Bookmark and Share

Printer-friendly versionPDF version
Average: 3.7 (3 votes)

Vanderbilt, George Washington

by Joe L. Morgan, 1996

14 Nov. 1862–6 Mar. 1914

See also: Biltmore House; Biltmore Forest School; Biltmore Industries

Engraved portrait of George W. Vanderbilt, from <i>The National Cyclopedia of American Biography</i>, Vol. 6, p. 213. Published 1896 by Jame T. White& Company, New York.  From the collections of the Government & Heritage Library, State Library of North Carolina. George Washington Vanderbilt, heir of a portion of the family fortune acquired in railroad development, turned his interests to agriculture and forestry and became outstanding in both. Born in New Dorp (now Richmond Borough), Staten Island, N.Y., the youngest son of William Henry and Maria Louisa Kissam Vanderbilt, he was educated by tutors and through world travel. Shy and serious, he cared little for finance but nevertheless increased his inherited fortune during his lifetime.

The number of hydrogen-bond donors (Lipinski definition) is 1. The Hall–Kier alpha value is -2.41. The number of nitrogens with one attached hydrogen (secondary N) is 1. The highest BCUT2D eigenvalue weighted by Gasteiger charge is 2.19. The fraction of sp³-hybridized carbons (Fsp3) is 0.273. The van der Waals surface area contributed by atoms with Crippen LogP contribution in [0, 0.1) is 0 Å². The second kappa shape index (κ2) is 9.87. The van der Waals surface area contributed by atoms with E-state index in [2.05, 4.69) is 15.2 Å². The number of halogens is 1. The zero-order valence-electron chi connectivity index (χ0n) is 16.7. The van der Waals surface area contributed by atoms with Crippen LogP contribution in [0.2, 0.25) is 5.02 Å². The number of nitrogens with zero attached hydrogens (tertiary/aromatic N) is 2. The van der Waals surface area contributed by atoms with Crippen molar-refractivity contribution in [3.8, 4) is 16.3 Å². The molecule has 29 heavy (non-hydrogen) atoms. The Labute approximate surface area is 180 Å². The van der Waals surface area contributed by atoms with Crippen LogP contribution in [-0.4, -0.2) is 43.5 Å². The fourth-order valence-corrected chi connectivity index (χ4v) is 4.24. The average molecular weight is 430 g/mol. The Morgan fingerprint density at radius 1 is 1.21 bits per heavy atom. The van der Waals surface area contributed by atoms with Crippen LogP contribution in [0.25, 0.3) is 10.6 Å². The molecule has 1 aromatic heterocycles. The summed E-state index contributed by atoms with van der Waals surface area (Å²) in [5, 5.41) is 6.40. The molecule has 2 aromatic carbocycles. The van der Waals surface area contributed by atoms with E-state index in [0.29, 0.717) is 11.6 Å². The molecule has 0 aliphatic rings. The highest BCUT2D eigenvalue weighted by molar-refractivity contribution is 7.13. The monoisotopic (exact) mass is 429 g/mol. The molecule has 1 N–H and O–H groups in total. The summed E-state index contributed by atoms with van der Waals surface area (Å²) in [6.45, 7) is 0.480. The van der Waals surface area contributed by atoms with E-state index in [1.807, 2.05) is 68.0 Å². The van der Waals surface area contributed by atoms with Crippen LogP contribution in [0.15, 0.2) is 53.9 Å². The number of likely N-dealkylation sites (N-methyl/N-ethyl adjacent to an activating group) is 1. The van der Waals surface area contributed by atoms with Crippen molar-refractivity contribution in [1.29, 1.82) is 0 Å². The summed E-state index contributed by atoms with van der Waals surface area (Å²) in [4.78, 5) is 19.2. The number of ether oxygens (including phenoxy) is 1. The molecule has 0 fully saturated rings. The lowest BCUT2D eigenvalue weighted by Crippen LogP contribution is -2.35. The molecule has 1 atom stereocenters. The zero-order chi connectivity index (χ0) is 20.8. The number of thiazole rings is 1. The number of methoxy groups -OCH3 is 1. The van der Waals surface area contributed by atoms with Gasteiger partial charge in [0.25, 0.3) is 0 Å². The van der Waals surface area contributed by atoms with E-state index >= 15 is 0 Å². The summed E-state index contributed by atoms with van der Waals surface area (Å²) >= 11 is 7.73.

Fascinated by the mountains of western North Carolina, Vanderbilt began buying land south and southeast of Asheville in 1889. Eventually his holdings amounted to 130,000 acres, including Mount Pisgah (5,721 ft.), from the top of which may be seen points in South Carolina, Georgia, Tennessee, and Virginia, as well as in North Carolina. Within this area he sought the ideal spot for what he anticipated would be the most beautiful country home in the nation. Having studied architecture, forestry, and landscape gardening, he devoted himself wholeheartedly to the exciting task ahead. Working closely with architect Richard Morris Hunt, he developed plans that anticipated expansive views from every possible window. Temporary structures were raised to examine the view where windows would be, and in other ways as well Vanderbilt superintended the construction, the final cost of which was reported to have been $3 million. He invested millions more in improving the estate, which he named "Biltmore." Frederick Law Olmsted, designer of Central Park in New York City and of the capitol grounds in Washington, D.C., was engaged to develop plans for the estate grounds. Until the death of his widowed mother in 1896, Vanderbilt lived with her in New York. Although he inherited her Fifth Avenue mansion, the thirty-four-year-old Vanderbilt then went to live in his North Carolina château. On 2 June 1898 he married Edith Stuyvesant Dresser, of Newport, R.I., who proved to be a valued aide in the unique work he anticipated.